As clinicians we tend to overlook personality disorders. One reason may be that time constraints in our practice prevent us from knowing our patients well enough. Prominent symptoms can be elicited in a few sessions, whereas elucidating personality traits requires more time and familiarity with the patient’s life history. Describing personality disorders is no easy task. There is no consensus on how personality disorders should be diagnosed. Should we rely on categories or dimensions? This debate was at the center of the major difficulties that plagued the preparation of the chapter on personality disorders in the fifth edition of the Diagnostic and Statistical Manual of Mental Disorders (DSM-5).

The Guest Editorial (p 131) by Julien Daniel Guelfi offers a detailed description of the successive stages in the development of DSM-5, from the monograph on dimensional models published following the APA/WHO/NIH/ conference in Arlington in 2004 up to the APA’s final decision in December 2012 to maintain the 10 diagnostic categories of DSM-IV and relegate the alternative DSM-5 model to section III. This alternative model proposes new criteria for personality disorder, keeps only six of the ten DSM-IV-IV categories, and introduces a dimensional model with 25 traits organized along five domains.

The State of the art article by Timothy Trull and Thomas Widiger (p 135) provides an in-depth analysis of the five-factor model (FFM). This model of normal and abnormal personality functioning is the most successful of all dimensional models. It comprises the five dimensions of neuroticism versus emotional stability, extraversion versus introversion, openness versus closedness to experience, agreeableness versus antagonism, and conscientiousness versus undependability. The authors compare the FFM with the DSM-5 Section 3 dimensional trait model.

The Clinical Research section begins with an article (p 147) by Marc-Antoine Crocq on the history of personality disorders, which reviews the major concepts of personality that have emerged from Greek and Chinese classical antiquity up to the early 21st century. Mark Zimmerman and Theresa Morgan (p 155) analyze the relationship between borderline personality disorder (BPD) and bipolar disorder. The authors challenge the notion that BPD is part of the bipolar spectrum. Marie-Pier Larrivée (p 171) focuses on the diagnosis and management of BPD in adolescents. James Blair (p 181) reviews the data on psychopathy, a neurodevelopmental disorder characterized by emotional deficits (reduced empathy and guilt) and an increased risk for antisocial behavior. Special attention is given to the neurobiology of this disorder. Elsa Ronningstam and Arielle Baskin-Sommers (p 191) link psychoanalysis with neuroscience to explore the role of fear in narcissistic personality functioning. Sally Johnson and Eric Elbogen (p 203) discuss the forensic impact of personality disorders. Personality disorders are frequent in criminal populations, but they are generally not accepted as significant psychiatric illnesses within the legal system.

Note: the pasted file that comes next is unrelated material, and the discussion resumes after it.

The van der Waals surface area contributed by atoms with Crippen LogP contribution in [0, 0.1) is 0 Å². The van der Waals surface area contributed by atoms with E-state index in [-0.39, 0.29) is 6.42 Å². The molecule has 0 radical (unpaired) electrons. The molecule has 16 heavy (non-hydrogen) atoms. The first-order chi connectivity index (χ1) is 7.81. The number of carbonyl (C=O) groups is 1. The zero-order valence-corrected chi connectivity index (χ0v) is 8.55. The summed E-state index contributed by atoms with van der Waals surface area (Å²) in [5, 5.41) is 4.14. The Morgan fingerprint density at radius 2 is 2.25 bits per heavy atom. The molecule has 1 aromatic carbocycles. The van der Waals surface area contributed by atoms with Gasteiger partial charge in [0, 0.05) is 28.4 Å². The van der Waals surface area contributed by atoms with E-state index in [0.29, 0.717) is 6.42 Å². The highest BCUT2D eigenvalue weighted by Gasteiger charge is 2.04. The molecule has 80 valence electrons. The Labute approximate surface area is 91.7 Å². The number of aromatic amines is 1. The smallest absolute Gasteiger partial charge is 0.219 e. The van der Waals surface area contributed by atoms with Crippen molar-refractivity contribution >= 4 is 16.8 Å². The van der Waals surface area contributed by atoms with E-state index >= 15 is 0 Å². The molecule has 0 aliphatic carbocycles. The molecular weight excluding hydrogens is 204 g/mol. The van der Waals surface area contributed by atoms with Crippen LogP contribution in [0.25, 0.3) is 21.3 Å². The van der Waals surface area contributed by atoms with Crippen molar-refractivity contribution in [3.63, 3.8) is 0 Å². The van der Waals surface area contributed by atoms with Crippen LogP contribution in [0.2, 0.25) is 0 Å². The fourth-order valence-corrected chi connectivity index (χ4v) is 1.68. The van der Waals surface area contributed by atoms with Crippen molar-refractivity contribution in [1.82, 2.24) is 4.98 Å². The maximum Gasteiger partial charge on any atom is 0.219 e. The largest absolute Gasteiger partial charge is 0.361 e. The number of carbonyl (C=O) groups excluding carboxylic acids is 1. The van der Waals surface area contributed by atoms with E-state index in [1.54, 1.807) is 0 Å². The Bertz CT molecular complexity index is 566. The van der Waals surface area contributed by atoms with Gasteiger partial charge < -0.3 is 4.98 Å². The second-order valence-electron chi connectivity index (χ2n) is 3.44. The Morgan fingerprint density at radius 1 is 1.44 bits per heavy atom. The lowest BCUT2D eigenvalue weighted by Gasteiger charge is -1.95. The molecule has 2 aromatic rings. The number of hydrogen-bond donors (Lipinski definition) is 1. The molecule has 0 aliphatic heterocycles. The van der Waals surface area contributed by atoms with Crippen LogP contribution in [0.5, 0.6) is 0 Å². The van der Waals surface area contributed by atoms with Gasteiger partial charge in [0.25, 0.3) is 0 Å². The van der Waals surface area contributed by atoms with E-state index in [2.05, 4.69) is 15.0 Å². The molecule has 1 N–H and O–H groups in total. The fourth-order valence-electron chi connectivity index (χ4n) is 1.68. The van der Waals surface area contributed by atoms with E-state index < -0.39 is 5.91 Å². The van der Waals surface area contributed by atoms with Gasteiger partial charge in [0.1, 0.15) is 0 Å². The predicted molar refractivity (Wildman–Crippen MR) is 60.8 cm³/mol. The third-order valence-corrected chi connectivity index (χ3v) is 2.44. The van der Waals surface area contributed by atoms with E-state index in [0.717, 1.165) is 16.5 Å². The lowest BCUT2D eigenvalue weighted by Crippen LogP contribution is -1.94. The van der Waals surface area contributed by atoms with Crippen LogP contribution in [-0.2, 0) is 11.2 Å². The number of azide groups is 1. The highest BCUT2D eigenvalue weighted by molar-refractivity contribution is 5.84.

In a Treatment research article, Luis Ripoll (p 213) outlines the best available evidence for the psychopharmacologic treatment of borderline personality disorder (BPD). The author reviews the use of antidepressants, antipsychotics, anticonvulsants, and other compounds such as omega-3 fatty acids and neuropeptides, as well as experimental use of glutamatergic medications or alteration of endocannabinoid signaling.

In a Free Paper, Laura Klinger et al (p 225) review the literature on caregiver-mediated behavioral interventions for children with autism spectrum disorder.

We hope that the innovative and original views expressed in this issue will provide useful information to our readers.

Marc-Antoine Crocq, MD; David Rubinow, MD